Meta is internally testing a BeReal-like “Roll Call” feature in Messenger, the company confirmed to TechCrunch on Wednesday. The feature, which was first spotted by social media consultant Matt Navarra, invites users to add a photo or video to a prompt to share what they’re up to at the moment. Only people who add to the roll call can see other responses. The concept behind the test feature is similar to BeReal, which invites users to take a front and back camera photo at a random time every day in a bid to bring authenticity back to social media.
Unlike BeReal, where users are asked to share images at a random time, Messenger’s new feature doesn’t automatically ask users to post content. Instead, users can choose to start a roll call thread in a group chat at any given time. For instance, you can create a prompt that says “show me your lunch,” and other participants in the group chat can respond with images or videos of their lunch.
To encourage participation, the prompt will have a timed countdown. Once someone starts a roll call, a notification is sent to all of the users in the group chat. After you submit an image or video, you can view everyone else’s responses.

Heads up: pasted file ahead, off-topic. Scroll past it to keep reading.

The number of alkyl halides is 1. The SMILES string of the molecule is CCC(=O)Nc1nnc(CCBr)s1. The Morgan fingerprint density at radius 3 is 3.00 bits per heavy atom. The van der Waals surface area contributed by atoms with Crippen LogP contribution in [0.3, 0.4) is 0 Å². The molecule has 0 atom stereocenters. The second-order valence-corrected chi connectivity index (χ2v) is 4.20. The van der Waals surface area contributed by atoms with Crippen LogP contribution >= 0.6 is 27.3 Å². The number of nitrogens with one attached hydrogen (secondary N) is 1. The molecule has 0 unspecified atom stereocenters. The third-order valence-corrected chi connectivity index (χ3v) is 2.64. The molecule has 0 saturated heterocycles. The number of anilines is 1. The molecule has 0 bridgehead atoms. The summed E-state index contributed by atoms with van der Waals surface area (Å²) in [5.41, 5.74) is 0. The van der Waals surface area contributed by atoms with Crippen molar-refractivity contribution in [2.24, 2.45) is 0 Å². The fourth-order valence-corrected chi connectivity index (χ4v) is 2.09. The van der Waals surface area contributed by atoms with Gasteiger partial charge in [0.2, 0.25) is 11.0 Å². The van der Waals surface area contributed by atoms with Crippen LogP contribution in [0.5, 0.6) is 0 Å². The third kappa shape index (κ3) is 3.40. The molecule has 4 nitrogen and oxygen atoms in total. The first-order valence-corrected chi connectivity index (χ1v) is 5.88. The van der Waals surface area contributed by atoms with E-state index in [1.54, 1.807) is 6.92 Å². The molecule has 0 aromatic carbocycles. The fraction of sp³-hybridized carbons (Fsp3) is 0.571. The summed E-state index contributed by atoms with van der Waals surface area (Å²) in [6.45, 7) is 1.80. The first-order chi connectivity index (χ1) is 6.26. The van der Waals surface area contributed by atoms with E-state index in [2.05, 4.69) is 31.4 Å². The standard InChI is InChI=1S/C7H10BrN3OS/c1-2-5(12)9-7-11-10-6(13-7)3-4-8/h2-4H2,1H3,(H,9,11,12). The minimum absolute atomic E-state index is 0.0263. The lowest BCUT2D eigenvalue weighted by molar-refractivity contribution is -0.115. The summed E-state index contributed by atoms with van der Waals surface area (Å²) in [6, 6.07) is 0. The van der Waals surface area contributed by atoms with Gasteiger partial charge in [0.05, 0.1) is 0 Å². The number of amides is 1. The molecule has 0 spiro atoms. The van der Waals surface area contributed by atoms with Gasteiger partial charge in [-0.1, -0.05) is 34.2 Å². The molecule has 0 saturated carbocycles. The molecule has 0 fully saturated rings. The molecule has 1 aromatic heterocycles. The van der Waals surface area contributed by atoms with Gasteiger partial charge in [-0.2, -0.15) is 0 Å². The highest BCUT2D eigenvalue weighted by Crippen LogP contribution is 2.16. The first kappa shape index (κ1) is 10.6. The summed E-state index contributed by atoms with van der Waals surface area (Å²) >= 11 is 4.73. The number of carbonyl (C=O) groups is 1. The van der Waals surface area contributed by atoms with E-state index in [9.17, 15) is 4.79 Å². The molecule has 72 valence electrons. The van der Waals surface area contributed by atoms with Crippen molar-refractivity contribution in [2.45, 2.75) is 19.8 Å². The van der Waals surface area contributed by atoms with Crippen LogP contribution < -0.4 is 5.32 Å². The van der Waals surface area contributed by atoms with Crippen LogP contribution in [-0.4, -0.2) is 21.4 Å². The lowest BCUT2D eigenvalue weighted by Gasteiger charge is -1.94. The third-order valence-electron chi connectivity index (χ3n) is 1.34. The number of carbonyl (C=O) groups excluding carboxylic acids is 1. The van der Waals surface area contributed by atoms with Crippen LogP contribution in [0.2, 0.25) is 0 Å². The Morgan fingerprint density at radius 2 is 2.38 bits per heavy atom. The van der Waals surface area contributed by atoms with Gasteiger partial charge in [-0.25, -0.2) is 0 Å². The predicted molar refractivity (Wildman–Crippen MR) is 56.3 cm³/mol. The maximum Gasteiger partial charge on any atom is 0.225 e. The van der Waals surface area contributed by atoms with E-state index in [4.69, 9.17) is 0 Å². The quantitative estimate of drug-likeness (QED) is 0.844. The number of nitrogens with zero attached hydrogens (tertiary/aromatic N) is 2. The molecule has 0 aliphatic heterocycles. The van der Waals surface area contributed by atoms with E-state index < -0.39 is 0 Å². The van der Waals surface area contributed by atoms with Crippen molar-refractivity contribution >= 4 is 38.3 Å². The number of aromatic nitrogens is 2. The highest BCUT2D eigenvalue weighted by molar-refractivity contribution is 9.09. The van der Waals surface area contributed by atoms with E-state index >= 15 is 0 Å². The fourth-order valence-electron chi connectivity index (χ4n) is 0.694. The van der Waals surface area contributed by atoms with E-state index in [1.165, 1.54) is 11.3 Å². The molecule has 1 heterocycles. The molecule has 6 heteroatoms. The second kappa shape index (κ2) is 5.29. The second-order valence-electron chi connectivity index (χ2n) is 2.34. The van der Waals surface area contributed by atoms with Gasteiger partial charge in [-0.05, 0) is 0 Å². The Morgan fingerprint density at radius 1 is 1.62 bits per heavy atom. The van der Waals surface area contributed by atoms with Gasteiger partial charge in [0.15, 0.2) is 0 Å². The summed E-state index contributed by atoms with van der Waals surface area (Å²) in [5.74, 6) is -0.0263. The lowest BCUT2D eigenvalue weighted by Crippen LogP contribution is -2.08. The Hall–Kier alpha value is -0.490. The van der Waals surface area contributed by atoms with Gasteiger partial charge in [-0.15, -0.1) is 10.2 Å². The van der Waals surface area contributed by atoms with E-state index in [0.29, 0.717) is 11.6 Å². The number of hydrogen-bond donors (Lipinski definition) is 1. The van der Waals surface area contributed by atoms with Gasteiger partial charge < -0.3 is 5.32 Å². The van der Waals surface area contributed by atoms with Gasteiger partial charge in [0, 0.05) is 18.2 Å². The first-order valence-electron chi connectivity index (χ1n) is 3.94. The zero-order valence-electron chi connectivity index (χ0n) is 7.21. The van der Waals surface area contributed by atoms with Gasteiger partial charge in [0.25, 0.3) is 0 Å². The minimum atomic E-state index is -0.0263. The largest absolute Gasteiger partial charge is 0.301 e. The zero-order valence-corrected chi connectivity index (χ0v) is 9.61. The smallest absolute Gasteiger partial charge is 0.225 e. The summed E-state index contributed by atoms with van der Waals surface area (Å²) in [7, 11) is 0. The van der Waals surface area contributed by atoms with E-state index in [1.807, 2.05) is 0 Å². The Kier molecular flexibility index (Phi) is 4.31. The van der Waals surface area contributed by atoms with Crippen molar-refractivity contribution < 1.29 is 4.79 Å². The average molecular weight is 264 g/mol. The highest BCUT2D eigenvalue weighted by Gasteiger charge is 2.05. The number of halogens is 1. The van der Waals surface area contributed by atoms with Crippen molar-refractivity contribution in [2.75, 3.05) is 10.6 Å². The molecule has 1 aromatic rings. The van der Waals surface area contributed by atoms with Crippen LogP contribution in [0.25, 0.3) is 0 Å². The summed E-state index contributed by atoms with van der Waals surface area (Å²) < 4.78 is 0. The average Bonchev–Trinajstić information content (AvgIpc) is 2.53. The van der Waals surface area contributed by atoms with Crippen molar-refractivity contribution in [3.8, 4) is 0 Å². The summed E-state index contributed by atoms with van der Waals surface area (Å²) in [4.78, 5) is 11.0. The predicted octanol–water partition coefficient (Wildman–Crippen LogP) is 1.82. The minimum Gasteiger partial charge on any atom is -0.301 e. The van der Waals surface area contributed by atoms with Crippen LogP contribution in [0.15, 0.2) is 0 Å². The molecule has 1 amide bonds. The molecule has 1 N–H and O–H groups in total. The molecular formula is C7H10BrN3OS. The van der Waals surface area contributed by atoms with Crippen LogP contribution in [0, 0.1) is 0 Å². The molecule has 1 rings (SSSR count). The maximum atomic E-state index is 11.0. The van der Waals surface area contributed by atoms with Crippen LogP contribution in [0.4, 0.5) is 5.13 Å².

According to screenshots of the prototype shared online by Navarra, Meta sees the feature as a new way for users to see what everyone is up to in a group chat. A description of the feature notes that the feature is designed to help people share authentic moments with friends and family, which is also the idea behind BeReal.
Given that roll call is still an internal prototype, it’s unknown when or if Meta plans to roll out the feature publicly. As with any other prototype, the finished product may look different than the test product.
It’s worth noting that Meta appears to be looking to bring roll call to its other platforms as well, including Instagram. Last October, developer and reverse engineer Alessandro Paluzzi found that Instagram was developing a roll call feature for DMs.
BeReal’s rise in popularity last year saw social media giants scrambling to release their own similar features as users showed interest in authentic ways of sharing what they’re up to. Last September, TikTok launched a BeReal clone called TikTok Now that basically cut-and-paste BeReal into its platform. A few months later, Instagram introduced “Candid Stories,” which is another BeReal clone that follows the exact same concept. Even Snapchat got in on the BeReal craze with the launch of a “Dual Camera” feature.
Over the past year, we’ve seen popular social media companies copy each other in numerous ways. At some point, these apps are going to be overcrowded with similar features, and that might not be something that consumers want.